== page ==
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2012 Farm Bill Update

Capital Hill

As the primary agriculture and food policy tool of the federal government, the 2012 Farm Bill impacts your business. Ag media outlets have been reporting more about the legislation and the debate over it recently because the current bill is about to expire.

A new farm bill is passed every five to six years by Congress, with the current 2008 farm bill set to expire on September 30. At this time, passage of a new bill will be challenging as Congress typically needs a year or more to enact a new farm bill. With so much discussion happening about the 2012 Farm Bill, we wanted to take this opportunity to help explain some of the proposed changes and let you know where we stand on the issue.

The proposed changes

One proposed change under serious consideration is an end to the $5 billion per year “direct payment” subsidy that is paid regardless of need, and the return of millions of acres of idle farmland to crop production. Meanwhile, farm policy experts and half a dozen major U.S. farm groups are calling for a new crop insurance system that would protect revenue against a disastrous drop in incomes while allowing the government to save money on a five-year farm law. Recently a bill was passed out of the Senate Ag Committee. However, there is still a lot of work to be accomplished before this version could become reality.

The federal multi-peril crop insurance (MPCI) program has been a target for budget cuts in recent years and will be a focal point in the upcoming 2012 Farm Bill legislation. Recent discussions are largely centered on maintaining current funding levels and enhancing the program; however, even the smallest of changes could negatively impact the delivery of the overall program.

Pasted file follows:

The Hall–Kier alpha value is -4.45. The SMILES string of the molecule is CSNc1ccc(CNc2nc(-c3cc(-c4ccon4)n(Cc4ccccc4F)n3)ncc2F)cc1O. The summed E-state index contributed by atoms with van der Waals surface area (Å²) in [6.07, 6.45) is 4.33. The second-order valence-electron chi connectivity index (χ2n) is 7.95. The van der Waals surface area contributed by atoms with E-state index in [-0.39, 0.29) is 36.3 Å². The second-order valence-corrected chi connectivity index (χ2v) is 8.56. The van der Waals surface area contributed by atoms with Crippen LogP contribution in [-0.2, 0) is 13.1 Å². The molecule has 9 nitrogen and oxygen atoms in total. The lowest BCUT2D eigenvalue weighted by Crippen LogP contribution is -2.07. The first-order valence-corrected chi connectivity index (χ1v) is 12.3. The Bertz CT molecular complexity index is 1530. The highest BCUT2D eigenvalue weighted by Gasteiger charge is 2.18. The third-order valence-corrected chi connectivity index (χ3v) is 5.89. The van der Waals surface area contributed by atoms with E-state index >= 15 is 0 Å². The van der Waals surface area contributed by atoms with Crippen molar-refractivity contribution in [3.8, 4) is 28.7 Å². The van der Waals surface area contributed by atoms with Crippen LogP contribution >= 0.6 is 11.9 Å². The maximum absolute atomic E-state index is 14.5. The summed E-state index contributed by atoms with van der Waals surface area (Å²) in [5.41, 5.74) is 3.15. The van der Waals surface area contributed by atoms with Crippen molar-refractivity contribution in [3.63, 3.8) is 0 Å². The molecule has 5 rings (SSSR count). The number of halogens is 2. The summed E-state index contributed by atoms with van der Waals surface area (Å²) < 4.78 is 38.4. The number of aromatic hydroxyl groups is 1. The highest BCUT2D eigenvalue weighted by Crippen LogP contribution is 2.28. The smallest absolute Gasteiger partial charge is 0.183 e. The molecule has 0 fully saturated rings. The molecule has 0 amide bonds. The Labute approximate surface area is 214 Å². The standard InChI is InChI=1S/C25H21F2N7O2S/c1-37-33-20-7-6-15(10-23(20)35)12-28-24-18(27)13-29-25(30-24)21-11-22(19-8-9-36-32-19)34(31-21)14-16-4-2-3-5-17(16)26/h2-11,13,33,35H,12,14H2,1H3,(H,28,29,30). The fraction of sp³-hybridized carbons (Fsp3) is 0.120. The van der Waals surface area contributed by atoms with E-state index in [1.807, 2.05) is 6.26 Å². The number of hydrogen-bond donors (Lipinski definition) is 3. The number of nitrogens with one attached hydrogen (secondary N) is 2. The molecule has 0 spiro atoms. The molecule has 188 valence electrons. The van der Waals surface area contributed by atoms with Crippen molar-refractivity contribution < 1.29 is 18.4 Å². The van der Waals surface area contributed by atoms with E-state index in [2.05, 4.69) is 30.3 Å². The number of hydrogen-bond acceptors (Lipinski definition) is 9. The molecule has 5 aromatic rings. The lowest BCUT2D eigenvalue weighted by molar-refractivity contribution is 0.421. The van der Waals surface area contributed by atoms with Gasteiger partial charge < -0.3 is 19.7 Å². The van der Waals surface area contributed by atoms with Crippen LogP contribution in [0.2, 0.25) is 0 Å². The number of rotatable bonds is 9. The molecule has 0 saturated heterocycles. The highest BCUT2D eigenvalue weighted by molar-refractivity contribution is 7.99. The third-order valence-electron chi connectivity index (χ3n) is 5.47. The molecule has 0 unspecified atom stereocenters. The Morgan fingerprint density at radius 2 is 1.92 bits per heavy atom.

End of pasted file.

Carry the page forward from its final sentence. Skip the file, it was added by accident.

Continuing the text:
John Deere’s stance

John Deere supports a risk management structure that facilitates the production of an abundant, affordable, safe and dependable food supply; and it advocates for all risk management tools to be considered holistically. We support a robust and financially strong federal crop insurance program. Long-term successful availability and delivery of this program for the protection of the American producer requires prudent insurance underwriting practices, private capital commitment and aligned government policy administration.

Advanced technological tools, including use of precision farming technology, can materially simplify, increase accuracy and promote farming best practices, leading to MPCI program efficiency and acceleration of producer productivity to meet global food demand. John Deere Insurance Company continues to support regulatory actions to better enable the use of these tools.

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